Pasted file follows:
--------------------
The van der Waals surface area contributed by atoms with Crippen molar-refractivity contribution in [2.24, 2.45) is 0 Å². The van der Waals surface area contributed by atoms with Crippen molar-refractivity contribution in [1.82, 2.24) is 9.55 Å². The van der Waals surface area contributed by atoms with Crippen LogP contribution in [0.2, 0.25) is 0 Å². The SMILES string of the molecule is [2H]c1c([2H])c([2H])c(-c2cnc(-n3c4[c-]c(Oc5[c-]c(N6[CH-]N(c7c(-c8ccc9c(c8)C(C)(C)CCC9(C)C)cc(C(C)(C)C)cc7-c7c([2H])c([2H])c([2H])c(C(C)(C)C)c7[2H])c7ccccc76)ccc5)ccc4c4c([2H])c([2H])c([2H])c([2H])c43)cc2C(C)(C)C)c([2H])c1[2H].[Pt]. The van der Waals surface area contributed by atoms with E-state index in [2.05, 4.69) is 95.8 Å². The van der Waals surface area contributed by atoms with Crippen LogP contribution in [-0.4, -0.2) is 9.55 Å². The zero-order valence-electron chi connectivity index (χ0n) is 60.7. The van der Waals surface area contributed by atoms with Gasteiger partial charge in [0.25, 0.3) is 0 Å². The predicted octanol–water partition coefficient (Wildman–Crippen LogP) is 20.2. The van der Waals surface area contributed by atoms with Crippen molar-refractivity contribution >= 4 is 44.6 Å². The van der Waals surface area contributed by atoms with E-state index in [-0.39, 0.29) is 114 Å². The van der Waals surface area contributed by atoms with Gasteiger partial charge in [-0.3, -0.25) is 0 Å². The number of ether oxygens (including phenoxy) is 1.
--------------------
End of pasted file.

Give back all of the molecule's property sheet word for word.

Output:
The van der Waals surface area contributed by atoms with Crippen molar-refractivity contribution in [2.24, 2.45) is 0 Å². The van der Waals surface area contributed by atoms with Crippen molar-refractivity contribution in [1.82, 2.24) is 9.55 Å². The van der Waals surface area contributed by atoms with Crippen LogP contribution in [0.2, 0.25) is 0 Å². The SMILES string of the molecule is [2H]c1c([2H])c([2H])c(-c2cnc(-n3c4[c-]c(Oc5[c-]c(N6[CH-]N(c7c(-c8ccc9c(c8)C(C)(C)CCC9(C)C)cc(C(C)(C)C)cc7-c7c([2H])c([2H])c([2H])c(C(C)(C)C)c7[2H])c7ccccc76)ccc5)ccc4c4c([2H])c([2H])c([2H])c([2H])c43)cc2C(C)(C)C)c([2H])c1[2H].[Pt]. The van der Waals surface area contributed by atoms with E-state index in [2.05, 4.69) is 95.8 Å². The van der Waals surface area contributed by atoms with Crippen LogP contribution in [-0.4, -0.2) is 9.55 Å². The zero-order valence-electron chi connectivity index (χ0n) is 60.7. The van der Waals surface area contributed by atoms with Gasteiger partial charge in [0.25, 0.3) is 0 Å². The predicted octanol–water partition coefficient (Wildman–Crippen LogP) is 20.2. The van der Waals surface area contributed by atoms with Crippen molar-refractivity contribution >= 4 is 44.6 Å². The van der Waals surface area contributed by atoms with E-state index in [-0.39, 0.29) is 114 Å². The van der Waals surface area contributed by atoms with Gasteiger partial charge in [-0.3, -0.25) is 0 Å². The number of ether oxygens (including phenoxy) is 1.